Arseh Sevom — This week the mother of Neda, the young woman whose death was captured on camera during the demonstrations following the 2009 presidential elections, reminds us of international women’s day. (h/t United4Iran). Ban Ki Moon makes a statement for an end to violence against women and children. Iran’s sociologists report on growing sexual [...]
This week in the review of civil society in Iran we mark the passing of religious scholar and political dissident Ahmad Ghabel and the award of the prestigious Sakharov Prize to filmmaker Jafar Panahi and imprisoned lawyer Nassrin Sotoudeh. The non-binding Iran Tribunal closed in The Hague. United for Iran released a report highly critical [...]
COUNCIL OF THE EUROPEAN UNION EN Brussels, 23 March 2012 7853/12 PRESSE 119 Human rights violations: Council tightens sanctions against Iran The Council today reinforced EU restrictive measures adopted in response to serious human rights violations in Iran and prolonged them by 12 months. The Council added 17 persons responsible for serious human rights violations [...]
The chances are high that you will be reading this review during the first days of the new Iranian year. Arseh Sevom wishes you a good new year. Last year was disheartening for many civil society actors in Iran, as the regime shut down organizations, arrested many, and harassed even more. Some bloggers are writing [...]
In this issue of the weekly review, Arseh Sevom provides an overview of the economic situation as the New Year approaches and Asghar Farhadi’s call for the reinstatement of Iran’s House of Cinema. We join Amnesty International in celebrating the activism of Iran’s women and listen to their voices against war. We mark the release [...]
All you need to know: a quick breakdown of findings from Dr. Ahmed Shaheed’s UN report This summary provides readers with a quick overview of the human rights report provided by Dr. Ahmad Shaheed to the UN Human Rights Council. It is reposted with permission from the Iran Human Rights Documentation Center (7 March 2012) [...]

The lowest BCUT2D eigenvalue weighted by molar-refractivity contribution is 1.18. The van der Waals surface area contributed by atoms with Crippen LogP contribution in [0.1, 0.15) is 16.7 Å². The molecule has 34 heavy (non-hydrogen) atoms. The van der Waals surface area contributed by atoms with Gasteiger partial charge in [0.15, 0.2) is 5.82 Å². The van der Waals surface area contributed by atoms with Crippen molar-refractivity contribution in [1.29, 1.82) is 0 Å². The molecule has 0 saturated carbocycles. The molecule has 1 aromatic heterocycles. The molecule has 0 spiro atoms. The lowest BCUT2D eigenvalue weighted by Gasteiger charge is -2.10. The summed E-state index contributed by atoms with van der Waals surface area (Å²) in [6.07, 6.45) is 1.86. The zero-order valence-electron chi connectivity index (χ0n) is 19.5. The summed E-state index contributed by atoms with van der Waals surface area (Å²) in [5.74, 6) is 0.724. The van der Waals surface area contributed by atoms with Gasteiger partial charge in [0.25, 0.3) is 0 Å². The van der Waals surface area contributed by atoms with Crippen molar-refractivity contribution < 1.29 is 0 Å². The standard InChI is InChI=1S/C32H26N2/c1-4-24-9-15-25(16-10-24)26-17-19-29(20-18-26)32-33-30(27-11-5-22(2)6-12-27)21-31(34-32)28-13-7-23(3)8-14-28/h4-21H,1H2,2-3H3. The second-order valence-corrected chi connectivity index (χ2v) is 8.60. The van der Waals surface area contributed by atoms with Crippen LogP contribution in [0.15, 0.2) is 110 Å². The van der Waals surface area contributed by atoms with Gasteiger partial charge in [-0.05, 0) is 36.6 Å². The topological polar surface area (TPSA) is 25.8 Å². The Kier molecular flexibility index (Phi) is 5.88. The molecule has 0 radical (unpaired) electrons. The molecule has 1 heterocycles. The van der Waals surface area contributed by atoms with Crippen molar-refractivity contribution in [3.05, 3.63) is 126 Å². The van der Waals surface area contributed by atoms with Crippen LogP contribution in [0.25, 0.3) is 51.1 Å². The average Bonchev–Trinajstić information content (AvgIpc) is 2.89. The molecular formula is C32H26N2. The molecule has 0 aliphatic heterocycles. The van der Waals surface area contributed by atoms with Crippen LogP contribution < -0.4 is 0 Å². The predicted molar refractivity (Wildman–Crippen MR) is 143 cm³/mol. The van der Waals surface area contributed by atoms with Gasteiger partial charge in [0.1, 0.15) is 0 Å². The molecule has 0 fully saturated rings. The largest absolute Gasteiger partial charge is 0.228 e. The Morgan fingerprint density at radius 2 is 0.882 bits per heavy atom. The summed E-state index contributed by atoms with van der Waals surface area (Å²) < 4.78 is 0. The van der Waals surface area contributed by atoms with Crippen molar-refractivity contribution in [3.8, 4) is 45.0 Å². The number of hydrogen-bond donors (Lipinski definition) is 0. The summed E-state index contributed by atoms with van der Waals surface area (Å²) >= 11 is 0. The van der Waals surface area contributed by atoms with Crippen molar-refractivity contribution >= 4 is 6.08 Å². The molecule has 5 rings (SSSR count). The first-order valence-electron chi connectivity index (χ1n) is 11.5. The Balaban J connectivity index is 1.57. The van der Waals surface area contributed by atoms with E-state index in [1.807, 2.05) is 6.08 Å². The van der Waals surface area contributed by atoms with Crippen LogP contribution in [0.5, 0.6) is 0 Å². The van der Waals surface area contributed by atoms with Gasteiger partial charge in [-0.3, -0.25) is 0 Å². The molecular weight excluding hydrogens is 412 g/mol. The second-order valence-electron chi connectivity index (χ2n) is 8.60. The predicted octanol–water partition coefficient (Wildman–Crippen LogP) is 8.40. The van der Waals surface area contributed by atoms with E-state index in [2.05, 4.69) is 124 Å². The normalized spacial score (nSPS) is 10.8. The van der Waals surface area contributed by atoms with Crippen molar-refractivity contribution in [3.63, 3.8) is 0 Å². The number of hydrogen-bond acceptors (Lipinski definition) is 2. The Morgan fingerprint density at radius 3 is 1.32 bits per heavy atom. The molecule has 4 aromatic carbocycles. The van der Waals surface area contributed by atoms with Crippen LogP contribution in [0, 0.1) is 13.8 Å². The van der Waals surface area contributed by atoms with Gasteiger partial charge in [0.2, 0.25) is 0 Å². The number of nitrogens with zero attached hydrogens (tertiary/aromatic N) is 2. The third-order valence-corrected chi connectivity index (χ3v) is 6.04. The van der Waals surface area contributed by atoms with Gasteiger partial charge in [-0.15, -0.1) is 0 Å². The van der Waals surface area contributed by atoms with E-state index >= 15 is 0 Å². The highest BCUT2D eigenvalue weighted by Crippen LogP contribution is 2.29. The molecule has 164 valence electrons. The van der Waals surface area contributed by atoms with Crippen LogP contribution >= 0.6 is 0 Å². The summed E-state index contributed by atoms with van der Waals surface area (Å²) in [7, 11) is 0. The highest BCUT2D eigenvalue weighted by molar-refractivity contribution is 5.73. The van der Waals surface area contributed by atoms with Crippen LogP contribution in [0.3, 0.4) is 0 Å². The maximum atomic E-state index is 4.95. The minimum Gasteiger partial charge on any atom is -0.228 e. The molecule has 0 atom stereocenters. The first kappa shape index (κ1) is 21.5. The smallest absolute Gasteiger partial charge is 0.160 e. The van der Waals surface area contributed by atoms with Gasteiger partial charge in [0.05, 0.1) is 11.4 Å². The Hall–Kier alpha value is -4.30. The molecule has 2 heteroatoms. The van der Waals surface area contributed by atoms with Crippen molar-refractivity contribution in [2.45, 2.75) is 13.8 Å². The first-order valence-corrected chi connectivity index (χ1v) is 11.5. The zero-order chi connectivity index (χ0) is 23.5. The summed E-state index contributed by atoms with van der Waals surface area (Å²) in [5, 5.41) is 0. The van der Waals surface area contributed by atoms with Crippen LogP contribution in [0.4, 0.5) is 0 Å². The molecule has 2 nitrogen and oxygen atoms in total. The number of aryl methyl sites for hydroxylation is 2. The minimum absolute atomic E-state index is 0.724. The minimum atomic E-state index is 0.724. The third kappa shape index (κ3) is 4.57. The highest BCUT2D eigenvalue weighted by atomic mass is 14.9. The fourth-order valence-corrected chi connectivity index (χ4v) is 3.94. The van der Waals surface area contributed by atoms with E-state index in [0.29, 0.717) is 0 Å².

On January 31, 2012, The High Representative of the Union for Foreign Affairs and Security Policy and Vice-President
of the Commission, Catherine Ashton, issued a statement of concerned about the state of journalists and netizens in Iran. She calls for Iran to review harsh sentences and for a moratorium on the death penalty. The text of the statement follows:
“I am extremely worried about the growing harassment and persecution of journalists and internet bloggers in Iran. The right to free speech is an internationally enshrined fundamental human right, which Iran itself has freely signed up to respect and protect. In the past few weeks, security forces have reportedly arrested many journalists, including Sahameddin Bourghani, Parastoo Dokouhaki, Hassan Fathi, Farshad Ghorbanpour, Ehsan Houshmand, Fatemeh Kheradmand, Saeed Madani, Shahram Manouchehri, Marzieh Rasouli, Arash Sadeghi and Mohammad Soleimani Nia. I call on the Iranian authorities to release these journalists and restore their rights to freely communicate their views.
Arseh Sevom and United4Iran urge you to send letters protesting discriminatory laws. Click here to join the campaign.